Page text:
reply to post by randyvs
 


Think everyone ignored this post.

ROFL.


No, I didn't



posted on Feb, 16 2011 @ 03:53 PM
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reply to post by AllIsOne
 


Of course you didn't. Randys sweeping generalisations, unlettered discrimination and arguments probably appeal to you.



posted on Feb, 17 2011 @ 01:43 PM
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Originally posted by awake_and_aware
reply to post by AllIsOne
 


Of course you didn't. Randys sweeping generalisations, unlettered discrimination and arguments probably appeal to you.


You got me mixed up my friend. Read what I typed ...



posted on Feb, 18 2011 @ 11:19 AM
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reply to post by AllIsOne
 


You said you didn't ignore it. In respose to my "everyone ignored that statement".

No problem, you probably just wanted to oppose my statement.



posted on Feb, 18 2011 @ 08:06 PM
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reply to post by awake_and_aware
 


You still make no sense at all.

Look at the second post on page 9 ...



posted on Feb, 19 2011 @ 04:19 PM
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reply to post by Lucifer777
 


You are simply reciting Christianity as a primitive thinking but clearly think that the new age philosophical crap is different in a better way. Replace Christianity with any belief or an atheistic mentality in the same ages and see the true nature of humanity.

What you are doing is saying these guys are evil so come join my group and drink from our kool-aid instead of theirs. The fact is every side has its good and bad, there is no side that is pure good and no side that devotes more good than the other. You argue that Christians will kill for the bible, well cite me one source where a Christian has killed in the name of the bible in the more modern regions. Not many Christians believe in the end of the world mumbo jumbo and if it came and they picked up the arms to kill another human than they aren't doing it for God.

The bible clearly states don't kill and if people choose to kill than they have broken the vow to being a Christian. God will not ask us to kill because it goes against the 10 commandments and the message of love thy enemy.




These two experiments indicate that human beings are succeptible to submission to even a malevolent authority Religious authority is of course the utlimate authority for a religionist, and religionists can be shown to justify genocide for religious reasons, when they would not normally justify genocide if there were no religious element.


No! you can't justify genocide through religion or through any means. This statement can also be made for your pagan thinking, but either way you can't justify genocide through religion. You can try and some might follow but others will not.


You have asked the question of "When was the last time you seen a "civilized" Christian kill another for their religion beliefs?" however this is not really the question that the Joshua experiment asks; the students in the experiment were not "killers;" themselves; they were merely willing to justify genocide; we are currently in a state of war between primarily the Anglo-American Christian state terrorists and their Islamic enemies; wars are almost "always" fought at the bidding of economc elites for economic reasons, and the Iran / Afghan war is no different.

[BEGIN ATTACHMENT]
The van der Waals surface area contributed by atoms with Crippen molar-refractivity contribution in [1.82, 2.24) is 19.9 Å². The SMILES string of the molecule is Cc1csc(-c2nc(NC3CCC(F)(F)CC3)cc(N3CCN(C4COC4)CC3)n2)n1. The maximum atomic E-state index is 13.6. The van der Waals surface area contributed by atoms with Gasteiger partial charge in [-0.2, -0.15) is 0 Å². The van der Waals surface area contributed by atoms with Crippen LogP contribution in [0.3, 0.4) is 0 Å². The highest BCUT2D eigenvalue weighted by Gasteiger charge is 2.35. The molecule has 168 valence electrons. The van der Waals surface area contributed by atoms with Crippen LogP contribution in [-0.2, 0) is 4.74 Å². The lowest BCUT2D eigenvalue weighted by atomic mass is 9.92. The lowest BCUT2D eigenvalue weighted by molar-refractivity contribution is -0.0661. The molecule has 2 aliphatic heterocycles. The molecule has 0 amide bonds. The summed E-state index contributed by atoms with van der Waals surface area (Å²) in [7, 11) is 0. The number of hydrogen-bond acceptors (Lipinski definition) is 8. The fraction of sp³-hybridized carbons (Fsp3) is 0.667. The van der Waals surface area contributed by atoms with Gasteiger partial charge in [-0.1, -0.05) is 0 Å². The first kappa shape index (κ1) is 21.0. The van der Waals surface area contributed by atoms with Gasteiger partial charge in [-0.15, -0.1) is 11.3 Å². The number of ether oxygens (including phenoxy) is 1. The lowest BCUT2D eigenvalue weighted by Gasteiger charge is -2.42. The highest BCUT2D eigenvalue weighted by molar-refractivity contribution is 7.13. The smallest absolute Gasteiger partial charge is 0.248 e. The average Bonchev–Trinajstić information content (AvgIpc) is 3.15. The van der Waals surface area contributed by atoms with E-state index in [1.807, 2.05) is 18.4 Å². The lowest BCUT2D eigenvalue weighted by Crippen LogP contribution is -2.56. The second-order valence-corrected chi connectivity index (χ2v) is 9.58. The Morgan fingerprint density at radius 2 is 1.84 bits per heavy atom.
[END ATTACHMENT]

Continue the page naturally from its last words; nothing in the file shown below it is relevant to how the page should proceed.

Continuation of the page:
Than maybe the Joshua experiment is asking the wrong question. And NO! We are NOT in a Christian battle with Muslims. America is not a Christian country anymore, if you ask hardcore Christians they will think it is, but the majority will tell you America is NOT a Christian country. Many believe in separation of church and state and that is what is practiced in America. Even the Christians practice it.

Both experiments are ridiculous and I don't even know why you used them. 1) The Joshua experiment where you ask Jews, not Christians, about genocide, of course they will side with "God's" choice. 2) The Milgram experiment shows that humans will follow any authoritative figure like Stalin, Mao, and Pot as well. It doesn't prove your philosophy that all Christians and Muslims follow a genocidal influence.

And there is a major contradiction in your post.


they were merely willing to justify genocide; we are currently in a state of war between primarily the Anglo-American Christian state terrorists and their Islamic enemies


And than you say:


wars are almost "always" fought at the bidding of economc elites for economic reasons, and the Iran / Afghan war is no different.

You are trying to connect an economic war with Christianity vs. Islam. This war is about installing puppets in the Middle East, nothing more. I am from Iraq and I acknowledge the new government is an American lapdog.



The armies of the Anglo-American state terrorists are accompanied by armies of chaplains and it is certainly perceived by the Christian masses that the genocides in Iraq and Afghanstan are justifiable; returning soldiers are generally treated as heroes and not as terrorists.and imperialist bullies.